Singpass is Singapore’s national digital identity system created by the government of Singapore. It is part of the Smart Nation initiative that aims to leverage technology and innovation to improve the quality of lives for those living in Singapore. Singpass has two key features:
- Single sign on — Use the app as a passkey to log into government services or government-approved services. No need to remember passwords.
- Digital identity cards — Use digital identity cards as an official alternative to physical cards.
The Singpass app was going through two major revamps — a complete overhaul of the visual design language and a newly revised information architecture. There was no mechanisms in place to support these incoming changes, and therefore this design system was born.
What did I do?
I proposed and created the Singpass app design system in conjunction with the app’s new user interface and information architecture to lay a solid foundation for the growing team of PMs, engineers, and designers to build the app’s new features on.
The design system was built, used, and refined continuously between April 2021 and August 2021. It was officially launched in August 2021, and it is currently used by two product teams today.
The product was in its MVP stage and there was a small component library shared amongst two designers where visual consistency was not emphasized. Design files did not have clear documentation, nor were organized for findability.
Here are some artifacts of what the design system looked like:
Learning & desk research
I had informal conversations with my teammates to learn more about their design workflows and how they were using design resources then (benefits and drawbacks).
I analyzed well-established design systems (Lightning, Polaris, Thumbprint, etc.), and referenced “Laying the Foundations” by Andrew Couldwell.
I held extensive discussions with both Android and iOS engineers to understand technical constraints, how their codebases were set up, and what they needed from design/me. These started out from well-crafted presentation decks, but slowly became just Figma pages filled with content and questions.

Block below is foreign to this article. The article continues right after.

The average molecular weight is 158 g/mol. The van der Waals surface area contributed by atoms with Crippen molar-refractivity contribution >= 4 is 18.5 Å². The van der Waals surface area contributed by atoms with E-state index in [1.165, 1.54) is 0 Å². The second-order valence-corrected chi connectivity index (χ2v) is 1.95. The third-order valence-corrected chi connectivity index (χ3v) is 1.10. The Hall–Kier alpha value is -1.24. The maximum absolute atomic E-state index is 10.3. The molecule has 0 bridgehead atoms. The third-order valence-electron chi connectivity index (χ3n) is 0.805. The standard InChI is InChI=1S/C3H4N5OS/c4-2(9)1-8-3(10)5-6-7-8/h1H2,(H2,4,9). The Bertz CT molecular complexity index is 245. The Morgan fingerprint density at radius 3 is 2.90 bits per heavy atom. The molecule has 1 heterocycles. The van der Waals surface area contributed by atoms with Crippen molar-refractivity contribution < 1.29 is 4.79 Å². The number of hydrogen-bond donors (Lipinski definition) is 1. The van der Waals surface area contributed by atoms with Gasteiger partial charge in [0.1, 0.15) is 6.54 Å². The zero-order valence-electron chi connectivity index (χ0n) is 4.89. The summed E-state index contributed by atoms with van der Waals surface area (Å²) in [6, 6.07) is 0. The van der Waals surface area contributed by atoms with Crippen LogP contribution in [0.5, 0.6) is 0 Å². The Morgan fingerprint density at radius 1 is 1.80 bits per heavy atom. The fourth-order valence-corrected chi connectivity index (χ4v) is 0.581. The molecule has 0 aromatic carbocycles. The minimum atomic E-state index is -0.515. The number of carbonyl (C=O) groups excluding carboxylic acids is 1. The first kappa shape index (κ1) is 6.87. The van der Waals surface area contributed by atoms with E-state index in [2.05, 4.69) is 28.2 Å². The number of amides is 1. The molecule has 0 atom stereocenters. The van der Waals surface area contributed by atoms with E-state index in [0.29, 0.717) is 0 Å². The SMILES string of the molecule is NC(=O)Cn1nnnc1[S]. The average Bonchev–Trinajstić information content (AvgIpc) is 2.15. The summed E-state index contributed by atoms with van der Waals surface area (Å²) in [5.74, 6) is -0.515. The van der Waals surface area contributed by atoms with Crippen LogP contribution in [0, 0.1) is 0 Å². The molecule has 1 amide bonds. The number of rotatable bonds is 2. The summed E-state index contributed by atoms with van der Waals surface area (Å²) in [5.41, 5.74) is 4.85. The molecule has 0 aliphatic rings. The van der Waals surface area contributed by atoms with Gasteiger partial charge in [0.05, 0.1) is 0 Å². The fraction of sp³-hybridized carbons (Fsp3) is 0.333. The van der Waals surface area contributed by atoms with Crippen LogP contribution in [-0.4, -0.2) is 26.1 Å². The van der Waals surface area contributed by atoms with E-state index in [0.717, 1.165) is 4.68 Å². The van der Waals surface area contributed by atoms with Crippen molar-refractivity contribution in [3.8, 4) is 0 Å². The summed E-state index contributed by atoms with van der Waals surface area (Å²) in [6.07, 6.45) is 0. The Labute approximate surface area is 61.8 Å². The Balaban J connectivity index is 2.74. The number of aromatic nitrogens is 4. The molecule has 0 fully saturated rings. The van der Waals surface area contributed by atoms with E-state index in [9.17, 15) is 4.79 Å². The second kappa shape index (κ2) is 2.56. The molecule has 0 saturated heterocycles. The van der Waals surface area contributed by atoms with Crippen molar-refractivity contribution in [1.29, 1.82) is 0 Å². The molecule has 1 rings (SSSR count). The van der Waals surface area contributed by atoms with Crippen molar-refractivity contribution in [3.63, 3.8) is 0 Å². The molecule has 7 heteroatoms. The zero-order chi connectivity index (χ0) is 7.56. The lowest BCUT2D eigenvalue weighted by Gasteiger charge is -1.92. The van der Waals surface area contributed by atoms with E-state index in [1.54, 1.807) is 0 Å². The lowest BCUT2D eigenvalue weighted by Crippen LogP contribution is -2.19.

Understanding designers + facilitating workshops
There was a range of experience levels of designers in the team. As I got to know them, observed how they worked, and working together on projects, I formed a deep understanding of what types of support provided by the design system or teammates would be most helpful.
I conducted workshops to mentor fellow designers on how to more effectively and efficiently use Figma to build components. I tailored my answers based on the individual’s skill level, and tried my best to structure growth for them over the months that the design system was simultaneously being implemented. Additionally, I also emphasized that this was a collaborative process and would appreciate if they will provide feedback to me to improve the design system for the team.
I constantly seek feedback or observe how my teammates used the system in real time because the design system was being implemented and built simultaneously. Using these data points, I continuously tweaked the design system to better suit the needs of my team.
Onboarding & implementation
Contribution pipelines and rotating designer-of-the-week
Each designer takes on a “designer-of-the week” role. This designer has to vet and approve new or revised components. I created this flow to empower each designer to confidently propose new components and/or patterns. The designers should advocate for their respective work streams that uses this design system.